But remember, despite that hefty total, the Celtics would still have to stay under the projected tax line of $77 million if they wanted to avoid paying luxury tax and the projected hard cap of $81 million.

How can the Celtics acquire players?

Even though Boston will likely be over the cap, they still can acquire players through free agency or trades by using their exceptions. Here are a few examples:

Bird Rights

Kris Humphries and Jerryd Bayless are both pending unrestricted free agents, but the Celtics can re-sign them by using their Bird rights, which are exceptions that can be used by teams on their own pending free agents in order to exceed the salary cap, up to the player's maximum allowed salary.

In other words, if the Celtics want to re-sign Humphries, they can freely do so without worrying about using other exceptions or by clearing cap room, like they would if they tried to sign other unrestricted free agents.

Mid-Level and Bi-Annual Exception

If there is a player from another team the Celtics wish to sign in free agency, they have the mid-level and bi-annual exceptions to use. Here's an example: If the Celtics want to sign Patty Mills, they will have no available "cap space" to do so, but they can use either of their exceptions to get it done. So, Boston could offer Mills a total contract of four-years and $12 million. Even though they'd be "above the cap," the mid-level and bi-annual exceptions are there to allow teams to still sign players.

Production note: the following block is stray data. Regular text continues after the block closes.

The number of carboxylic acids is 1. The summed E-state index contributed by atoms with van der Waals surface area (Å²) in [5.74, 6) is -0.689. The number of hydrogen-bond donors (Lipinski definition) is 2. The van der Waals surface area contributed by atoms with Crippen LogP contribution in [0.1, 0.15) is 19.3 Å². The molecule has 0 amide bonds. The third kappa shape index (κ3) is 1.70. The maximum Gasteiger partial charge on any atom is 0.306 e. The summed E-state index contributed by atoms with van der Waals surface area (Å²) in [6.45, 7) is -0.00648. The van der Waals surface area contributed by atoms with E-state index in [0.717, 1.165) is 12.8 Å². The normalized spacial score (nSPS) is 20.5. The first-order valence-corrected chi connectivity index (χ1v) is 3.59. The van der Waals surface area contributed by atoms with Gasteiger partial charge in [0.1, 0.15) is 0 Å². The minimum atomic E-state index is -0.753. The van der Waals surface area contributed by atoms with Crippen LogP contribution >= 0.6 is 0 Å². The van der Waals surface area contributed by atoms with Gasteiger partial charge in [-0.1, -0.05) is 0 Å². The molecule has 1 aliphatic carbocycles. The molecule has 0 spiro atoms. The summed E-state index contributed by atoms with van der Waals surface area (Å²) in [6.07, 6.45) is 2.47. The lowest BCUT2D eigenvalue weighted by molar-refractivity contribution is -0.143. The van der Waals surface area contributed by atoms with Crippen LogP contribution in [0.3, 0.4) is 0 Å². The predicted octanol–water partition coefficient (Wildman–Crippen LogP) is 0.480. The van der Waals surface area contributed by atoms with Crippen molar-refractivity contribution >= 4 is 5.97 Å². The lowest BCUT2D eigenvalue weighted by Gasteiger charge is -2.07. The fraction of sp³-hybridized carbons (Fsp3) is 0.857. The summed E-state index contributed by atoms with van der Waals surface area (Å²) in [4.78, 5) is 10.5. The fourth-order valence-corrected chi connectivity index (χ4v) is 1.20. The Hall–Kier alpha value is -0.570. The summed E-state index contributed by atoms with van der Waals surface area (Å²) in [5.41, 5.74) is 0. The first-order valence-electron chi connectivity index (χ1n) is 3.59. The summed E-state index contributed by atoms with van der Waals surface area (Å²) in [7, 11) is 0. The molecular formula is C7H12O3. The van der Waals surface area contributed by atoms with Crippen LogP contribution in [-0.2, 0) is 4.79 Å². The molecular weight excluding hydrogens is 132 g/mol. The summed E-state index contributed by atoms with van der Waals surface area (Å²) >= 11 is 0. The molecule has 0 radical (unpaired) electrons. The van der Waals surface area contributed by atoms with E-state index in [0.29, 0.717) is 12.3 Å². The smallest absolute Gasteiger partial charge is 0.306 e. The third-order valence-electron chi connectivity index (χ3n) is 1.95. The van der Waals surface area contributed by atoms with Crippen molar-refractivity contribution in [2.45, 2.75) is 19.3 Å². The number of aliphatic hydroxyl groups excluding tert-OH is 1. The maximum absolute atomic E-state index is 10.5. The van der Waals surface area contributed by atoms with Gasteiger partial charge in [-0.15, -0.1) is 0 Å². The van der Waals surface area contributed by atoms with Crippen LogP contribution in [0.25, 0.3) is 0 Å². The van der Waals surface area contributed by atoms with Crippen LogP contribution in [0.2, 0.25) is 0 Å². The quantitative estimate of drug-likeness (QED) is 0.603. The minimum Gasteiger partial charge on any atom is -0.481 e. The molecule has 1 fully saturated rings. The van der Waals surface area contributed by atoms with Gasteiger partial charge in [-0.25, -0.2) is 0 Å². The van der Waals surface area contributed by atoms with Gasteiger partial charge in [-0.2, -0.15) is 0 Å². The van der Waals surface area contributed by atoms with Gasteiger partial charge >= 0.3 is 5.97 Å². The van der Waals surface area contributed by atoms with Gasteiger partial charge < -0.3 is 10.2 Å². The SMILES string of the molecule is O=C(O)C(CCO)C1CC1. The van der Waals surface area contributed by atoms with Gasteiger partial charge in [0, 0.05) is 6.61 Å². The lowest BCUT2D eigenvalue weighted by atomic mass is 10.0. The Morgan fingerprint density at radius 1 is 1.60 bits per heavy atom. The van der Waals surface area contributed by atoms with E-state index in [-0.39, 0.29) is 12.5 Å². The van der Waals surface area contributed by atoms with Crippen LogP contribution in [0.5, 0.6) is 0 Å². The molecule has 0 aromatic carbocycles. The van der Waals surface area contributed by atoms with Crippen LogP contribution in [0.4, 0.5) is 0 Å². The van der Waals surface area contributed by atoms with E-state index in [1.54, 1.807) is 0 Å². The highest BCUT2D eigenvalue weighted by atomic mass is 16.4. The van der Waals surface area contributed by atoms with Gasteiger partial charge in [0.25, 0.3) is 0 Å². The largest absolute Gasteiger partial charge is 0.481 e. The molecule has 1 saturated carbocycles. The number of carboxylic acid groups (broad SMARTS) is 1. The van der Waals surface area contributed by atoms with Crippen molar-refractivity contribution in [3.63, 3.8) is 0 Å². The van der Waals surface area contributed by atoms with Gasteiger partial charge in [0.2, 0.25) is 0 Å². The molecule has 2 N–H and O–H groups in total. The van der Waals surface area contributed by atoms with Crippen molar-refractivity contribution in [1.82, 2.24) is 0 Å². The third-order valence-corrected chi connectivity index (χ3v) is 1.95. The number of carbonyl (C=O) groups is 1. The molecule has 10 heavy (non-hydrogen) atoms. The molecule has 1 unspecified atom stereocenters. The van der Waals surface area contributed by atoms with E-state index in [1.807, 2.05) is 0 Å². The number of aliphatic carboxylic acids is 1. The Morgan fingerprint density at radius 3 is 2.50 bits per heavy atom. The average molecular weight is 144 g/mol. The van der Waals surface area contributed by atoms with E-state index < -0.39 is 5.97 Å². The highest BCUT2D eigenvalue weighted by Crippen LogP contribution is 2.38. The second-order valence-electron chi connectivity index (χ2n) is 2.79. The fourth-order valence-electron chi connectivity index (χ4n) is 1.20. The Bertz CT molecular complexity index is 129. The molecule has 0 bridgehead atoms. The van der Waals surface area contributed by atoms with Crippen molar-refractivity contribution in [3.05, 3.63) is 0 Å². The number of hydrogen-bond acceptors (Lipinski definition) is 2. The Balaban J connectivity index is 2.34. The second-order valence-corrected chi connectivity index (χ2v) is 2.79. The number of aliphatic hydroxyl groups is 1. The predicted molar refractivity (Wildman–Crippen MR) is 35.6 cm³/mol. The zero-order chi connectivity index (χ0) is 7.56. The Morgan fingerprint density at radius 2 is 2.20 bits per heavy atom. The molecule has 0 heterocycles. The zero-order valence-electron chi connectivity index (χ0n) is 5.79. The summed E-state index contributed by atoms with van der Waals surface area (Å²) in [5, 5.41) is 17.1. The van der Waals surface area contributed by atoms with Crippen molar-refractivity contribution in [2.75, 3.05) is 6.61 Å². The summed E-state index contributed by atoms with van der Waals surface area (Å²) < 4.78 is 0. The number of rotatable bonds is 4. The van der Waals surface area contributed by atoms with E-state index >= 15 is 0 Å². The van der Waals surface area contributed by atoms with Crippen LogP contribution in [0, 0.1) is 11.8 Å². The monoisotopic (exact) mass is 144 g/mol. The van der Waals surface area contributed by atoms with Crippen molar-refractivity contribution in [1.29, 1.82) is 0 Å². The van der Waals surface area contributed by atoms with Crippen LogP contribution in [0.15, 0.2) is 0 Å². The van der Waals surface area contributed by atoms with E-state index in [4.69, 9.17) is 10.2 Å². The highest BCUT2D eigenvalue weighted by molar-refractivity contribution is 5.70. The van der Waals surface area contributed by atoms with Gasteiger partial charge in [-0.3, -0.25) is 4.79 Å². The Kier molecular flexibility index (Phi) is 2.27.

Sign-and-Trade

Boston is in a good position to react to opportunities that may arise since they have so many non-guaranteed contracts and trade exceptions to use in deals with other teams. If they want to acquire a player who will likely make more than what they can offer ($5.305 million using the Mid-Level exception), then the only way they can acquire that player is through a sign-and-trade.

For example, if the Celtics want to make a run at a player who signed to a contract with a first year value of $10 million, one way they'd be able to acquire him in a deal is with a sign-and-trade. In this case, Boston could comfortably use its $10.3 million trade exception to absorb the contract in a deal.

Or even in a smaller deal, for a player with a contract valued at $6 million, the Celtics could acquire that player in a deal for the non-guaranteed contracts of Keith Bogans ($5.3 mil) and Chris Babb (816k) to make it work.

What can we except from Boston this summer?

This is a difficult question to answer because the Celtics have a lot of options and assets at their disposal, but it takes two to dance. To put it simply, there are too many variables to considering: Can the Celtics find a team willing to do a sign-and-trade? Would that player even be willing to come to Boston? Are the realistic and acquirable players even worth giving up valuable assets for? Can any true impact players be acquired with just the Mid-Level exception?

But what we can expect is that the Celtics will do everything they can to improve the roster. With the lack of a rim protector and go-to scorer, they will probably look to add talent that can possibly fill those roles. However, it's easier said than done, and there are no guarantees they'll be able to accomplish those goals this summer.

Yet, with so many movable assets, it's almost a guarantee that the 2014-15 Boston Celtics will look a lot different than they did in 2013-14; but it's an unknown if that translates into more wins next season.